Last weekend, braving the sweltering Louisiana heat, teams of American Humane employees joined veterinarians – including American Humane board members Dr. Mike McFarland and Dr. Marty Becker, as well as Dr. Theresa DePorter, Dr. Martha Littlefield of Louisiana State University School of Veterinary Medicine, Dr. Rebecca McConnico of Louisiana Tech University, and Dr. Rebecca Adcock of Baton Rouge Community College Veterinary Technology Program – to administer basic examinations, blood tests, vaccines, and heartworm, flea, and tick medications to animals in need at a free veterinary clinic hosted at St. Landry Parish Animal Control & Rescue. More than 50 veterinary and veterinary technology students from across the state also came out to help, gaining first-hand experience performing life-saving medical treatment alongside experienced professionals. And thanks to the support of Zoetis Petcare, our generous partner who provided the critical medications needed for this clinic, we were able to directly care for almost 300 animals in need.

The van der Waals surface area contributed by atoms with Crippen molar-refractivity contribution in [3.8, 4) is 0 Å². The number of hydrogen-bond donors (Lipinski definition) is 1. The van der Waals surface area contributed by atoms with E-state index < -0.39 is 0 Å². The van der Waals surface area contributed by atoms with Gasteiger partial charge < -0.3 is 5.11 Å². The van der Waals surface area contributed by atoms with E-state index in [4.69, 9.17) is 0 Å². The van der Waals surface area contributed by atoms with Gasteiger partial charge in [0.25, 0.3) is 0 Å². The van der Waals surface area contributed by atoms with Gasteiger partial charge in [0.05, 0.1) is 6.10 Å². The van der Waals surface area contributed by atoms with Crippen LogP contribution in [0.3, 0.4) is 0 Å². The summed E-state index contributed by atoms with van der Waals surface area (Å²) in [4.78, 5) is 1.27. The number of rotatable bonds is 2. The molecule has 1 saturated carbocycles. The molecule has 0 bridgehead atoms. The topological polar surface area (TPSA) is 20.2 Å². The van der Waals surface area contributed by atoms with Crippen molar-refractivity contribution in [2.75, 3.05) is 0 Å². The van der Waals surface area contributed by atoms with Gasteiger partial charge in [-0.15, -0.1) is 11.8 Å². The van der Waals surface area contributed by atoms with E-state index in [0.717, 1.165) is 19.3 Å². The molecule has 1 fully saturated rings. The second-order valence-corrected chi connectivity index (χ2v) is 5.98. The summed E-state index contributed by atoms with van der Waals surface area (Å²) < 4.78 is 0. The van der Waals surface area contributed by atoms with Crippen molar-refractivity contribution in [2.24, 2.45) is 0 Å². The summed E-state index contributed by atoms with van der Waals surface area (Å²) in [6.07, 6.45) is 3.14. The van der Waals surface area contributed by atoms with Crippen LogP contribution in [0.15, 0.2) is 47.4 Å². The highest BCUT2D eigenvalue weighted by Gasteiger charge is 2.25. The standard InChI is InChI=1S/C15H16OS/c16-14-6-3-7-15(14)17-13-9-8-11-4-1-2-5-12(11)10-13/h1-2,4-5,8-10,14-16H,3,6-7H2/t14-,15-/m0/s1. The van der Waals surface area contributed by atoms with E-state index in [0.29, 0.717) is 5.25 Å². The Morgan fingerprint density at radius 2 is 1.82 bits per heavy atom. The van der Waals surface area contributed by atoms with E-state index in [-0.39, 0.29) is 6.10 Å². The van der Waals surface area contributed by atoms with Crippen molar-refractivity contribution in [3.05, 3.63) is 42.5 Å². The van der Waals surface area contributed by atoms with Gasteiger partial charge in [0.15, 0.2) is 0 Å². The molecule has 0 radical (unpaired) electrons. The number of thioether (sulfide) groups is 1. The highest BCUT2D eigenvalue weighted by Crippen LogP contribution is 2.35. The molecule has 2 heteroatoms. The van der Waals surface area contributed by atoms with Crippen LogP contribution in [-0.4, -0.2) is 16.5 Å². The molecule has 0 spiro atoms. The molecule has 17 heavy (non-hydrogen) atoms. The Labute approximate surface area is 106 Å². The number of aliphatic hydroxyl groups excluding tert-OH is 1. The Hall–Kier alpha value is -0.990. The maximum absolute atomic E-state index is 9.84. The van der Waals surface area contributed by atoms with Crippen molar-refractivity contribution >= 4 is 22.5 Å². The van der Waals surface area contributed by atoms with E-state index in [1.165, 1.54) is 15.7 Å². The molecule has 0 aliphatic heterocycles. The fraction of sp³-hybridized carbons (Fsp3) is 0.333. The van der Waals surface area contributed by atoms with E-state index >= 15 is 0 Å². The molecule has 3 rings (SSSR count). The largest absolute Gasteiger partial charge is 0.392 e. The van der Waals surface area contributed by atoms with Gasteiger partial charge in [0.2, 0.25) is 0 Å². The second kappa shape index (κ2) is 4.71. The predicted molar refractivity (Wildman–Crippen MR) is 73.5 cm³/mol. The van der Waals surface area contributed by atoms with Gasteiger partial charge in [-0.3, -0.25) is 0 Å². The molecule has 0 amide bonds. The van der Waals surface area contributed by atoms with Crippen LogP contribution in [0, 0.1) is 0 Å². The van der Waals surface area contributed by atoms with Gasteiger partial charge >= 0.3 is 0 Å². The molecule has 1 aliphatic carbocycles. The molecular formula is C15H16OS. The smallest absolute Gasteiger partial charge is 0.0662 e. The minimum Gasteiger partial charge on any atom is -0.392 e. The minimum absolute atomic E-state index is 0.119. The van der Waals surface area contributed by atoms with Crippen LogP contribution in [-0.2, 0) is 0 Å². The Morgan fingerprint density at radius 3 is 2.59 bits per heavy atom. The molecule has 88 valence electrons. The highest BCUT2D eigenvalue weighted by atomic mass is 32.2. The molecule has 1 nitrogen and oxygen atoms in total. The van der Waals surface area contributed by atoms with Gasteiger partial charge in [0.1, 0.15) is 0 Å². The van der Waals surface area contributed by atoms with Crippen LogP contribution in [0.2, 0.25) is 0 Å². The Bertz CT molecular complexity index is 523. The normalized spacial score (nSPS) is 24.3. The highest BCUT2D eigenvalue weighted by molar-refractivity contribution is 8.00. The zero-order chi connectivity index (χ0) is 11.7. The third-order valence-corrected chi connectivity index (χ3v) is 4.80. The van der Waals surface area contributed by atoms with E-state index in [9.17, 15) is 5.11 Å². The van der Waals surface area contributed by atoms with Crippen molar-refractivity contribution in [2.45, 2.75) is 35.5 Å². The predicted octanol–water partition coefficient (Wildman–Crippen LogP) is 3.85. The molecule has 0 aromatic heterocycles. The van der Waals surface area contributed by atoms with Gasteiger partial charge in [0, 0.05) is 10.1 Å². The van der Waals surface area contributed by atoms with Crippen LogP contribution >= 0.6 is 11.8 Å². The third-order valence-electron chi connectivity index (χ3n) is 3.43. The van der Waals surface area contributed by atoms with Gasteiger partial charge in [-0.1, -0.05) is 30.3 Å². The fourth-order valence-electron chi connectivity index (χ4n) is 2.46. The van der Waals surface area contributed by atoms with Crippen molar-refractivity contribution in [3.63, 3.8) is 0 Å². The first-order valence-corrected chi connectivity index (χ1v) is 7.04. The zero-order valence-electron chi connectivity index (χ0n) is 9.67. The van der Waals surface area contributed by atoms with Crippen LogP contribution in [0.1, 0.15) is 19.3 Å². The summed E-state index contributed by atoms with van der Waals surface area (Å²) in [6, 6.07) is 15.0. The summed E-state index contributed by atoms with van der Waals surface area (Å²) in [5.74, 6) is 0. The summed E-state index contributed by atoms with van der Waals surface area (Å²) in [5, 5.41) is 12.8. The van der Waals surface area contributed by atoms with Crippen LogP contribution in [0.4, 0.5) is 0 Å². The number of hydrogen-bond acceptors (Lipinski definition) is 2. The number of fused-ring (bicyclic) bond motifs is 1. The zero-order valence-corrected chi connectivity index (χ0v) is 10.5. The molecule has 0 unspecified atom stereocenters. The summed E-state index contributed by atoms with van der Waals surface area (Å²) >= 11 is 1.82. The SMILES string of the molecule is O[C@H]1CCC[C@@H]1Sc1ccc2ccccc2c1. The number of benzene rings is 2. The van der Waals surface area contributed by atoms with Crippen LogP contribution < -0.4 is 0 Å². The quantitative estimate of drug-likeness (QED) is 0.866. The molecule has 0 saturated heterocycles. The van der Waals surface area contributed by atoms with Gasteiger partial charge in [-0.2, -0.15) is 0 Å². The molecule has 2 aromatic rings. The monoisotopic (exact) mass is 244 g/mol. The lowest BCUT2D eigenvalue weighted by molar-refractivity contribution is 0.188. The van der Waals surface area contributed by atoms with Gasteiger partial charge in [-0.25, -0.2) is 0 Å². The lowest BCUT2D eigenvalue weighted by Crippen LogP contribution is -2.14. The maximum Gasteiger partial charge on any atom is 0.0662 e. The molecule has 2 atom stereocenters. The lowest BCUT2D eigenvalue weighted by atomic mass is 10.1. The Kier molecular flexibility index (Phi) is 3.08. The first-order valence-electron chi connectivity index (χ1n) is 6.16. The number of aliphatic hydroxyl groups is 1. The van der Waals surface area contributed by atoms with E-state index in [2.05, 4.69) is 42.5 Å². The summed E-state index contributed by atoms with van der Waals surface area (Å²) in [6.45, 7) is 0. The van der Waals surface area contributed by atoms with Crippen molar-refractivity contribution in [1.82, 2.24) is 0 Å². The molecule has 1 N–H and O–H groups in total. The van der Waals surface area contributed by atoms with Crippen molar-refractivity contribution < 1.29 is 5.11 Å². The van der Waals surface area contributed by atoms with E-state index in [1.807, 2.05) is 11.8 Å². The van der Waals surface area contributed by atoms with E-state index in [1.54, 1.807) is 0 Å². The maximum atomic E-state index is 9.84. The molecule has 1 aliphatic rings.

One animal changed forever at the clinic was Relic, an adult Pit Bull weighing only 36 pounds, who had been found just ten days before, covered in flies and close to death. When Relic was brought to the clinic, he could barely walk, but nevertheless, he wagged his tail when he saw our clinic staff. Testing positive for heartworm, Relic received medications and a thorough examination, but more than that, he received more love in his short time of treatment than he may have had in his entire life. Though Relic still has a long road of recovery ahead of him, his chances of survival have skyrocketed thanks to the care he received last weekend.
American Humane was proud to provide this kind of life-changing treatment to St. Landry Parish, a community we have been dedicated to serving for over a decade since Hurricane Katrina caused disastrous damage to the area in 2005. In 2016, we rushed to the care of hundreds of animals that were caught in devastating floods, providing shelter, food, water, and care until they were able to be relocated to safe homes and shelters. Last year, American Humane returned to distribute grants to impacted shelters in the area and to unveil our new 50-foot American Humane Rescue vehicle dedicated to serving the southeast and ready to deploy at a moment’s notice.
Last weekend’s free veterinary clinic was a tremendous success – but we couldn’t have done it without the support of the veterinarians, veterinary and veterinary technology students, and volunteers who worked tirelessly alongside American Humane to help the animals of St. Landry Parish. Thank you, animal lovers!